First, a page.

Tuesday, June 17, 2008

So It's Come to This: A Review of ABC Family's The Middleman

I was desperate for entertainment last night, and ABC Family had this first-run show among television's reality detritus re-packaged as summer reality detritus. The Middleman started out with a few bonus points, just for having no association with ABC Family's darling professional moralizing showrunner Brenda Hampton. As far as magical cyber-realism superhero shows go, it's not all that insufferable. The pilot, or the arbitrarily-named Pilot Episode Sanction, sets up the premise and the kind of pot-induced homages and humor we're in for. Struggling artist and X-Box fanatic Wendy Watson gets recruited by some nebulous organization to fight, literally, comic-book evil, and I always feel embarrassed for the actor who has to deliver that exposition: "The National Security Council's supercomputer was downloaded into your brain!" or "It appears the plasmatron laser fused your DNA with that of a squid!" Not just that could never happen, but, really, come on now, that could never happen.

At least The Middleman runs on a stylistic level that's aware of its absurdity, the comic book tropes its imitation flatters, and (to a lesser extent) the trite superhero conventions it adopts for narrative simplicity. The pilot's first half is the same setup — random encounter with evil forces, protagonist brought to the secret lair, she's resistant to the whole ridiculous idea, etc. — and neither all that promising nor indicative of the way The Middleman embraces its crazy fantasy in the show's second half. I'm not saying it was totally successful, but you'd expect one of those ABC Family shows to delude itself into thinking that a mad scientist breeding an army of super-intelligent remote-controlled gorillas in order to take over the world (there seems to be a step missing in there...) is the most Emmy-worthy thing ever, rather than a dumbass idea with possible comic potential.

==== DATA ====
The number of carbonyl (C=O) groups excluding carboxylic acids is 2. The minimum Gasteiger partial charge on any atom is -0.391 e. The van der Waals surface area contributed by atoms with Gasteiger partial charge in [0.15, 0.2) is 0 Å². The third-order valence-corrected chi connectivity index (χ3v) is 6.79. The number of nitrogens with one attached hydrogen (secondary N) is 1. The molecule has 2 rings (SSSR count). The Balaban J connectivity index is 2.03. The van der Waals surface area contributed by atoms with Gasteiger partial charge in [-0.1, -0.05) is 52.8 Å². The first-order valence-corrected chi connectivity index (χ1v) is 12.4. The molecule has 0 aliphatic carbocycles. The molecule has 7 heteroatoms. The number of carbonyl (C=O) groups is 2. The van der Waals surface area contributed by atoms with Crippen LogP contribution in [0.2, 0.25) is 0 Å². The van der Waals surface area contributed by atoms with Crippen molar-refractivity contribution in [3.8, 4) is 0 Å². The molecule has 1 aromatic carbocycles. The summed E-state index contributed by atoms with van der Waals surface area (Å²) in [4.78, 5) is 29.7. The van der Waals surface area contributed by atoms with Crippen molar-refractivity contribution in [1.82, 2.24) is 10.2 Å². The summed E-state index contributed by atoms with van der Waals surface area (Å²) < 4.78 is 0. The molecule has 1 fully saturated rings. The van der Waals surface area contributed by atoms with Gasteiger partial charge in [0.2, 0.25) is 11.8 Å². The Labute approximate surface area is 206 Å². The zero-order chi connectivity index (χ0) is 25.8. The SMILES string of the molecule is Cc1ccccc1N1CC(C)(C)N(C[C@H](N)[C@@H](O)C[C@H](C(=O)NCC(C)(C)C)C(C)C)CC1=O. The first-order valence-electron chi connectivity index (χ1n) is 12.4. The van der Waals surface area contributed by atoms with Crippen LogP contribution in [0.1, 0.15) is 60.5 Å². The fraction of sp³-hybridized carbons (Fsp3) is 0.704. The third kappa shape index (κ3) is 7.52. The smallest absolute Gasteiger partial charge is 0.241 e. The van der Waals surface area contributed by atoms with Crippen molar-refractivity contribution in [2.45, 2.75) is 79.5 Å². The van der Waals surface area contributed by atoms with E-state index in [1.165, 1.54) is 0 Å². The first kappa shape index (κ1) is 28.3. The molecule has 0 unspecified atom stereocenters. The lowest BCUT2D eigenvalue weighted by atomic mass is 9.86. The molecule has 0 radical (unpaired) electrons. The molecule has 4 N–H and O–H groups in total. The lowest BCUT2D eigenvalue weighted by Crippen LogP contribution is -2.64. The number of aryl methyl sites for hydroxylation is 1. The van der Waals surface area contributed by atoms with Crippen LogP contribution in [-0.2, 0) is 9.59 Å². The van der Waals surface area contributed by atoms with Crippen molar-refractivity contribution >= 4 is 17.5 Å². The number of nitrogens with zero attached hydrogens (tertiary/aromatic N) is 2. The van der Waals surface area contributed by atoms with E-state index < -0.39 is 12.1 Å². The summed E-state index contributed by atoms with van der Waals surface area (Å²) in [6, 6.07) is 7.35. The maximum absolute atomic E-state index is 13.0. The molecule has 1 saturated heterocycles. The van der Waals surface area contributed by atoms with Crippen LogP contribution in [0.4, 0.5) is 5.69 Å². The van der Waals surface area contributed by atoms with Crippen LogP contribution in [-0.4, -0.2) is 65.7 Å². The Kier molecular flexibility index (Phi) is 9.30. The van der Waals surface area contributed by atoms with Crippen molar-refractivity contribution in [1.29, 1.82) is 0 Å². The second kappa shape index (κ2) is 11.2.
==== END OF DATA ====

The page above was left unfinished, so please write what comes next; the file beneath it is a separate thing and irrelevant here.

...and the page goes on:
My biggest disappointment with the show — aside from Wendy's least-flattering superhero costume and/or security guard's uniform circa 1986 ever — is the show's failure to live up to its tone. The Middleman kept reminding me of Bryan Fuller's aesthetic, with a cheap, retro vibe, bizarre over-exposition, loquaciousness, and alternately brisk and cautious speech patterns almost lifted from Wonderfalls and Pushing Daisies... but whoever's behind The Middleman is no Bryan Fuller. It feels like the style in The Middleman competes with the characterization, and some of the tics bring the script to a halt. Wendy's boss and title character is perpetually and irrationally cheerful and super-consciously refuses to cuss — he sounds like a lobotomized Ned Flanders — and the worst part is it's just a setup for a particularly ill-executed joke. I can see a Fuller character like Charlotte Charles thinking of and soliloquizing someone's refusal to cuss as a surrender to and acceptance of destiny's random influence and one's insignificant but not inconsequential role therein, plus the Fuller speech would be amusing.

I guess the style substitutes for the humor ABC Family censors wouldn't work with — be shocked, it's sanitized and, save for one good joke at the end, the sort of stuff where you know why it's supposed to be funny but it's just not — or the inherent superhero violence that the censors cut, or the weird sexuality in concept only. It covers up the dishonesty, poorly — because there's no way any of that stuff would happen in the real world.